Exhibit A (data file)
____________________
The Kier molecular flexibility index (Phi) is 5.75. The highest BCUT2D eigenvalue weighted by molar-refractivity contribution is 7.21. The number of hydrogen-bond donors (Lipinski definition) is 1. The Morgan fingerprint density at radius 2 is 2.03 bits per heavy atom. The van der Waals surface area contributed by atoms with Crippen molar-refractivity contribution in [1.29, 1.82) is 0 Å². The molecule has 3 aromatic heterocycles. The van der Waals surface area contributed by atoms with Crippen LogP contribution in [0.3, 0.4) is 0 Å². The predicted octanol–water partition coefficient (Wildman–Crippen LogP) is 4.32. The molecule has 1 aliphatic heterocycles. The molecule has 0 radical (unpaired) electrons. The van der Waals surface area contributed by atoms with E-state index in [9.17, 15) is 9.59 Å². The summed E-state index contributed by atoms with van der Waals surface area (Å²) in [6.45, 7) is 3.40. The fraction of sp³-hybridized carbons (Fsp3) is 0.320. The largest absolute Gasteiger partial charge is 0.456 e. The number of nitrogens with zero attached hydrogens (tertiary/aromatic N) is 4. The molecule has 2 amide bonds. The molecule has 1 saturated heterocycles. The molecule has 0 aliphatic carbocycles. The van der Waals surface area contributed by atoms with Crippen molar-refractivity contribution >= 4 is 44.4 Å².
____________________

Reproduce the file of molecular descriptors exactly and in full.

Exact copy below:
The Kier molecular flexibility index (Phi) is 5.75. The highest BCUT2D eigenvalue weighted by molar-refractivity contribution is 7.21. The number of hydrogen-bond donors (Lipinski definition) is 1. The Morgan fingerprint density at radius 2 is 2.03 bits per heavy atom. The van der Waals surface area contributed by atoms with Crippen molar-refractivity contribution in [1.29, 1.82) is 0 Å². The molecule has 3 aromatic heterocycles. The van der Waals surface area contributed by atoms with Crippen LogP contribution in [0.3, 0.4) is 0 Å². The predicted octanol–water partition coefficient (Wildman–Crippen LogP) is 4.32. The molecule has 1 aliphatic heterocycles. The molecule has 0 radical (unpaired) electrons. The van der Waals surface area contributed by atoms with E-state index in [9.17, 15) is 9.59 Å². The summed E-state index contributed by atoms with van der Waals surface area (Å²) in [6.45, 7) is 3.40. The fraction of sp³-hybridized carbons (Fsp3) is 0.320. The largest absolute Gasteiger partial charge is 0.456 e. The number of nitrogens with zero attached hydrogens (tertiary/aromatic N) is 4. The molecule has 2 amide bonds. The molecule has 1 saturated heterocycles. The molecule has 0 aliphatic carbocycles. The van der Waals surface area contributed by atoms with Crippen molar-refractivity contribution >= 4 is 44.4 Å².